tommarshman.com | @TommyMarshman
Fox Fisher & Owl Stefania
Learning Centre, Reception
19.45 – 21.00
Screen printing directly onto his nude partner in a unique performance, trans activist and artist Fox Fisher asks why do we gender objects? What happens when these objects can be categorised as androgynous or ambiguous?
foxfisher.com | @theFoxFisher
The Lydia and Manfred Gorvy Lecture Theatre
20.15 – 20.45, 21.00 – 21.30
Salon Outré presents a programme of dance performances. Join The Place and the London Contemporary Dance School, for a unique opportunity to see work-in-progress performances James Dream and Welcome created in collaboration with design students from Wimbledon College of Art and the University of the Arts London. Central School of Ballet and Ballet Central perform a male pas de deux Dracula.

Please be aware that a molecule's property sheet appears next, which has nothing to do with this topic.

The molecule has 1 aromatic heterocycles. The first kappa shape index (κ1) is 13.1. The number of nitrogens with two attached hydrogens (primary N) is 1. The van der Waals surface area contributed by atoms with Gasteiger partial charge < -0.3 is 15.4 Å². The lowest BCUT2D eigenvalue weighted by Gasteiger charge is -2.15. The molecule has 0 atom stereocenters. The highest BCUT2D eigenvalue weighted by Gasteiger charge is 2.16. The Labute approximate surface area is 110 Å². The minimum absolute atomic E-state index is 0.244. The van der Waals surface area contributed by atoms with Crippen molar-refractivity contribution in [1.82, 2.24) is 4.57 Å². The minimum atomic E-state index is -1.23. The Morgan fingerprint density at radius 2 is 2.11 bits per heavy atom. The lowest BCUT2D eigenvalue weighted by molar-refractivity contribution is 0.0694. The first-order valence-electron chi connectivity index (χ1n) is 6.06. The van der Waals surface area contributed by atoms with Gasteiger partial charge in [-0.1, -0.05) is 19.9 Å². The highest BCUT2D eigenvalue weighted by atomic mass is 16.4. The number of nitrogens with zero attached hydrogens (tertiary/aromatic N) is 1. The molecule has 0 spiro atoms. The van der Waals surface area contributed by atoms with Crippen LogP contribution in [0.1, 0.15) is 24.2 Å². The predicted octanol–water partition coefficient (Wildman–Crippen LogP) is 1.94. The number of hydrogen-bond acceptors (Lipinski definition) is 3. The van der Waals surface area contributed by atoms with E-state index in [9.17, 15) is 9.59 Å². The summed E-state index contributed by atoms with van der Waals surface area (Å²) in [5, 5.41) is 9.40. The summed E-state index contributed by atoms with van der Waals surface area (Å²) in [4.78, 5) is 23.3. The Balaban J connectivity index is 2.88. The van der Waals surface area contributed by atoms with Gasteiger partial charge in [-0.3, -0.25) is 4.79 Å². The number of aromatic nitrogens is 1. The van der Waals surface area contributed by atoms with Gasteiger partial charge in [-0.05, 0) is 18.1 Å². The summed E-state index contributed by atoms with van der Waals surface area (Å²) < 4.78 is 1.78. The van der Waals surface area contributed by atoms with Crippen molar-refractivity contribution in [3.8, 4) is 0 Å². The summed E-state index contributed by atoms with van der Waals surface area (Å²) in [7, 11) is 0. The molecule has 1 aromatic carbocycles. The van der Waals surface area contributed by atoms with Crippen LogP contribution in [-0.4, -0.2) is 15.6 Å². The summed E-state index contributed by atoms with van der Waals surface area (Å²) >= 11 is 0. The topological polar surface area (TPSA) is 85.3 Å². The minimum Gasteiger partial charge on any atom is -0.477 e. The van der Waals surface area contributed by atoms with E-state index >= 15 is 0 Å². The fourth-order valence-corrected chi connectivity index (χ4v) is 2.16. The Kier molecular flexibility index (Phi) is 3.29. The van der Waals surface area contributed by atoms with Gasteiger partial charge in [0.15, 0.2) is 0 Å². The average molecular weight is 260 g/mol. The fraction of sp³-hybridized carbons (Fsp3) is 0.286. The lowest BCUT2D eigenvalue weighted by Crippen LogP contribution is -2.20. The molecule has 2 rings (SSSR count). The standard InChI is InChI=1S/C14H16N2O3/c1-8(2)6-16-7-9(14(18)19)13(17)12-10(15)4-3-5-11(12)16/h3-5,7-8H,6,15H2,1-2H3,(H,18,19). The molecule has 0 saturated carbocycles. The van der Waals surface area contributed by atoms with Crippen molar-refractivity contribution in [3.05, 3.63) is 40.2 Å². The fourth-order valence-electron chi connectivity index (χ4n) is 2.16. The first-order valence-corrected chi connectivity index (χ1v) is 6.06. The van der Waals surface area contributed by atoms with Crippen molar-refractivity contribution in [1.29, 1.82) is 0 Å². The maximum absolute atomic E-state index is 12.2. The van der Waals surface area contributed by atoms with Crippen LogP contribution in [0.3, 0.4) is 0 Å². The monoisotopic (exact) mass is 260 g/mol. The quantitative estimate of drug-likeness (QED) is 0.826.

salonoutre.com | @DanNouveau
Can you be sure of what is real when you’re alone? James is alone for no reason, walking the line between his thoughts of reality and peculiar connections. Choreographer: Frankie Hickman, designer: Vanya Vaishnavi Singh, dancers: Ryan Burns and music editing: Frankie Hickman, Brima Fullah.
Based on the dystopian vision of Kurt Vonnegut, from his short stories ‘Welcome to the Monkey House’.
Choreographer: Riley Wolf, designer: Sidony Taylor and dancers: Samuel Costello, Claire Hackston, Shawn Stevenson, Alessia Stradiotti, Maggie Vannucci.
A male pas de deux from Christopher Marney’s ‘Dracula’ featuring the first encounter between Dracula and Harker.
Choreographer: Christopher Marney, music: Philip Feeney.
Delhi: Communities of Belonging